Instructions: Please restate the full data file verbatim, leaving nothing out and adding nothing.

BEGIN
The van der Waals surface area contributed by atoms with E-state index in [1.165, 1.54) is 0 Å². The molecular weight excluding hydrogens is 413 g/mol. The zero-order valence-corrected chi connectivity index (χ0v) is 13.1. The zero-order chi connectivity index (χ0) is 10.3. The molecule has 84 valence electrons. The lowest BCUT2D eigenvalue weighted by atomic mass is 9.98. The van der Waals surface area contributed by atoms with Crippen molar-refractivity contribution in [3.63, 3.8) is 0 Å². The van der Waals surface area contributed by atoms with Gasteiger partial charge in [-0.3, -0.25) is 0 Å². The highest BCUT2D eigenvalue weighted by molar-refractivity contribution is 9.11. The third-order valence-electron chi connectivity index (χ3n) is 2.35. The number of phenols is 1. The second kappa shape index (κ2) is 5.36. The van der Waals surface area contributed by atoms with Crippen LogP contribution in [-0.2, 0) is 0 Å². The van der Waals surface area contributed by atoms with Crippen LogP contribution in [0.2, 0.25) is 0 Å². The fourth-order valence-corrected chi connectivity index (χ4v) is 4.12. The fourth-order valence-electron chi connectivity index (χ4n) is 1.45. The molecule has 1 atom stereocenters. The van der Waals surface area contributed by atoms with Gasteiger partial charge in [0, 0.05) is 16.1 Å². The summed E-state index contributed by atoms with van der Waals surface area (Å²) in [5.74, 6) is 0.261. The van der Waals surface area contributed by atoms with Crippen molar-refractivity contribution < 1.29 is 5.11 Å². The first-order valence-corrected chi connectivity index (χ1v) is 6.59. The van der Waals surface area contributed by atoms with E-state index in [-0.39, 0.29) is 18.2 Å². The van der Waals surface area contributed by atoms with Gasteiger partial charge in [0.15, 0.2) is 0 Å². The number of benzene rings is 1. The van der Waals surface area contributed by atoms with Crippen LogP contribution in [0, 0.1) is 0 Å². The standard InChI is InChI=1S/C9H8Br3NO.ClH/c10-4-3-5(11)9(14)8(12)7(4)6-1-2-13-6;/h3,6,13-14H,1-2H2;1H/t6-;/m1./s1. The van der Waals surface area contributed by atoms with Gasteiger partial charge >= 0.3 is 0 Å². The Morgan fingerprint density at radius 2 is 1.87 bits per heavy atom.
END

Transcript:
The van der Waals surface area contributed by atoms with E-state index in [1.165, 1.54) is 0 Å². The molecular weight excluding hydrogens is 413 g/mol. The zero-order valence-corrected chi connectivity index (χ0v) is 13.1. The zero-order chi connectivity index (χ0) is 10.3. The molecule has 84 valence electrons. The lowest BCUT2D eigenvalue weighted by atomic mass is 9.98. The van der Waals surface area contributed by atoms with Crippen molar-refractivity contribution in [3.63, 3.8) is 0 Å². The van der Waals surface area contributed by atoms with Gasteiger partial charge in [-0.3, -0.25) is 0 Å². The highest BCUT2D eigenvalue weighted by molar-refractivity contribution is 9.11. The third-order valence-electron chi connectivity index (χ3n) is 2.35. The number of phenols is 1. The second kappa shape index (κ2) is 5.36. The van der Waals surface area contributed by atoms with Crippen LogP contribution in [-0.2, 0) is 0 Å². The van der Waals surface area contributed by atoms with Crippen LogP contribution in [0.2, 0.25) is 0 Å². The fourth-order valence-corrected chi connectivity index (χ4v) is 4.12. The fourth-order valence-electron chi connectivity index (χ4n) is 1.45. The molecule has 1 atom stereocenters. The van der Waals surface area contributed by atoms with Gasteiger partial charge in [0, 0.05) is 16.1 Å². The summed E-state index contributed by atoms with van der Waals surface area (Å²) in [5.74, 6) is 0.261. The van der Waals surface area contributed by atoms with Crippen molar-refractivity contribution < 1.29 is 5.11 Å². The first-order valence-corrected chi connectivity index (χ1v) is 6.59. The van der Waals surface area contributed by atoms with E-state index in [-0.39, 0.29) is 18.2 Å². The van der Waals surface area contributed by atoms with Gasteiger partial charge in [0.15, 0.2) is 0 Å². The number of benzene rings is 1. The van der Waals surface area contributed by atoms with Crippen LogP contribution in [0, 0.1) is 0 Å². The standard InChI is InChI=1S/C9H8Br3NO.ClH/c10-4-3-5(11)9(14)8(12)7(4)6-1-2-13-6;/h3,6,13-14H,1-2H2;1H/t6-;/m1./s1. The van der Waals surface area contributed by atoms with Gasteiger partial charge >= 0.3 is 0 Å². The Morgan fingerprint density at radius 2 is 1.87 bits per heavy atom.